Texas wind and solar projects risk new costs
Texas is considering imposing additional costs on wind and solar projects that are already in operation as well as such projects that are built in the future.
At least four proposals are under consideration in the state legislature. The current legislative session runs through May 31, but the governor can call the legislature back into a special session if needed.
The renewable energy trade associations have sounded alarms about one of the proposals. It would require wind and solar projects to reimburse ERCOT for the cost of ancillary services that ERCOT buys to deal with the intermittent nature of such projects. Details would be left to the Public Utility Commission to work out.
ERCOT spends about $380 million a year to buy ancillary services from power plant owners whose projects are connected to the grid, but only about $50 million of that total, relating to regulation service, is triggered by performance of renewable generators.
Ancillary services include such things as back-up power, voltage support and frequency regulation services. The grid tries to maintain the frequency at which electricity oscillates at 60 Hz. As more air conditioners, televisions and lights are turned on, the grid frequency goes down unless the electricity supply increases to match demand. As equipment is turned off, the opposite happens. Maintaining a stable grid frequency is a constant effort.
Grid operators compensate power plant owners for standing by to help, for example, by supplying additional power or voltage support within one to several minutes after being asked.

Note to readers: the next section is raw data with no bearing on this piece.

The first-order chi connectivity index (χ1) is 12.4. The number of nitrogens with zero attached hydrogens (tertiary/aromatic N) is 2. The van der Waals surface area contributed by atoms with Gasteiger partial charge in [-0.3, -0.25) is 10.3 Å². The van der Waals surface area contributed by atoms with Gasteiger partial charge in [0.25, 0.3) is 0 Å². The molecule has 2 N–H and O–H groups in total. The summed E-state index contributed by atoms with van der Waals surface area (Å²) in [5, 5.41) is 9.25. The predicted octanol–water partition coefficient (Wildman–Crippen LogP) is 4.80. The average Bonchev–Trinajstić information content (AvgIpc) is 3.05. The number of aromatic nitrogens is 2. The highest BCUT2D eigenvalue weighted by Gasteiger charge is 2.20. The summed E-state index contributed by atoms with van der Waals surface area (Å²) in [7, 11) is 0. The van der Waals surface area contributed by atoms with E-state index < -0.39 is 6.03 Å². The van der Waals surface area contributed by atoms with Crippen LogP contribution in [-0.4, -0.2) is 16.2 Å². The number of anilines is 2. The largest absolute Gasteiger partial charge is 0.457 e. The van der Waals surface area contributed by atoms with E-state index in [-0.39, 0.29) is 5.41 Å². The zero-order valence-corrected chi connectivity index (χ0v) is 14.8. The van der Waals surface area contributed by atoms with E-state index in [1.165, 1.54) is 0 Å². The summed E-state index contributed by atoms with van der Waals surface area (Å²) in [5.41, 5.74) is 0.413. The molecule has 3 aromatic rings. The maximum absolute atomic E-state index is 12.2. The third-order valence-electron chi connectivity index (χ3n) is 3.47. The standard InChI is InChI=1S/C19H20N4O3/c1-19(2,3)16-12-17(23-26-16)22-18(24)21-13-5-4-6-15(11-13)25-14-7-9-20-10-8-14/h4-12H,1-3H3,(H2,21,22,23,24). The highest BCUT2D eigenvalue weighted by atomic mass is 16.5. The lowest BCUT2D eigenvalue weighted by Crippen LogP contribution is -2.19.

It is not clear how much of ERCOT’s annual bill for ancillary services would be attributed to addressing intermittency from wind and solar projects or how the additional cost would be allocated among such projects.
A version of the proposal that passed the Senate on March 29 would require intermittent generators to “purchase ancillary services and replacement power sufficient to manage net load variability.”
The uncertain additional costs would complicate financings and erode the economics of existing projects.
Becky Diffen, a Norton Rose Fulbright partner in Austin, said the proposals are too new to be playing a role yet in any pending financings.
The legislature is also considering requiring all power plant owners to weatherize their projects so that the projects can operate at temperatures below freezing.
It is also considering requiring independent generators who connect to the ERCOT grid in the future to pay the costs of direct interconnection, substation improvements and other “network upgrades” to the grid to accommodate the additional electricity to the extent these costs exceed an allowance that would be set by the Public Utility Commission.
Independent generators in ERCOT, unlike in the rest of the country, do not have to reimburse the grid for the costs to interconnect. They have to post security for the costs, but the security is released once the project is completed. The security is to protect ERCOT from having to spend money on improvements for a project that is not built.
Many power projects in Texas sell into ERCOT at the spot market price for electricity and then enter into a hedge to put a floor under the electricity price so that the project can be financed. Texas limits the maximum spot price. It was $9,000 a MWh, but has now been reduced to $2,000, pending further revision.
The last of the four proposals would require generators selling into the spot market to be paid only their costs to generate the electricity, rather than a full market price, during any emergency when spot prices have hit the cap and remained there for at least 12 hours during a 24-hour period.
Christy Rivera with Norton Rose Fulbright in New York, who handles hedging arrangements, said paying generators only their actual cost would leave them short of the market price they are required to pay hedge counterparties under existing hedges.